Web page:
Friday September 16, 2016
7:30 P.M. Earth and Space Sciences Building 001
Free parking in Lots west of building
Oysters: Can We Save Them? Can They Save Us?
Department of Ecology and Evolution, Stony Brook University
Oysters live throughout the world, usually living in clusters on intertidal areas and in oyster reefs or mounds below the waterline. They secrete calcium carbonate shells which enclose a soft body whose gills pump water and capture enormous amounts of algae. Their abundance as oyster mounds probably absorbs wave shock and helps to protect shores. Their algal clearance rate contributes to water clarity, as planktonic algae are removed. The clarity allows light to reach seagrasses and prevents the algae from dying, decaying and resulting in a lack of dissolved oxygen. But oyster reefs are in trouble around the world owing to overexploitation by fishing and because of pollution.
I will discuss the great loss of oysters and how we can restore reefs and might be able to substitute some of their ecosystem functioning by aquaculture approaches that can complement reef restoration. But I will also question how much oysters really benefit coastal ecosystems. Can they really clear out the water of modern coastal environments, which are enveloped in nutrients? Are oyster reefs, even if restored, capable of clearing our bays and harbors? Most important, are they really effective at absorbing wave shock or do they merely complement marsh systems which should be the real targets of restoration? Evidence new and old suggests that oysters are beneficial but they have limits that must be understood.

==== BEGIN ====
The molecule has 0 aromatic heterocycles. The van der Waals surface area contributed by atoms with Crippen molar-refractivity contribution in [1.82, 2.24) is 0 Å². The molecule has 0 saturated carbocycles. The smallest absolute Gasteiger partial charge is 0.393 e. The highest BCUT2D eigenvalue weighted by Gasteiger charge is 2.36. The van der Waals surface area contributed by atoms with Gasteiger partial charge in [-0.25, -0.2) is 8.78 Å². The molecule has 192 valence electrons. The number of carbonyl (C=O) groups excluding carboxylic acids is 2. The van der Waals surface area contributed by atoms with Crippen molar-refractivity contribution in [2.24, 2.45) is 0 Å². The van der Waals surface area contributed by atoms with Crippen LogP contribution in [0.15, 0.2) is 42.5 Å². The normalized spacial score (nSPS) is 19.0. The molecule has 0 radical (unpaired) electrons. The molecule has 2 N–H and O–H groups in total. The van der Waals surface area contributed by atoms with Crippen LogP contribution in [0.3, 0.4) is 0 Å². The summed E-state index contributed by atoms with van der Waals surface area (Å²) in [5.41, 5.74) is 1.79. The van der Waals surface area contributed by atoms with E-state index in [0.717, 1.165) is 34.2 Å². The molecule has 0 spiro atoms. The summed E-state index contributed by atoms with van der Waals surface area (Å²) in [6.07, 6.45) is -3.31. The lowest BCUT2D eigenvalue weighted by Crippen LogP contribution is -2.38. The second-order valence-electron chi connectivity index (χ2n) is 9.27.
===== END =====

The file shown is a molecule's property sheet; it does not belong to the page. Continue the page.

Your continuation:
Jeffrey Levinton is a marine ecologist with broad experience on the ecology and feeding biology of marine bivalves. He has worked on oyster performance in this region and developed metrics of oyster clearance on local algae. He is author of several books, including the textbook "Marine Biology: Function, Ecology, Biodiversity" now being developed into a 5
th edition. He is webmaster of the Marine Biology Web Page, with career advice translated into many languages, now about at one million visits. He is Distinguished Professor at Stony Brook University and is a John Simon Guggenheim Fellow, Fulbright Senior Scholar, was Chair of the Hudson River Foundation's Hudson River Fund, and is Fellow of the American Association for the Advancement of Science.
Living World web site: http://life.bio.sunysb.edu/marinebio/livingworld
OR google living world and stony brook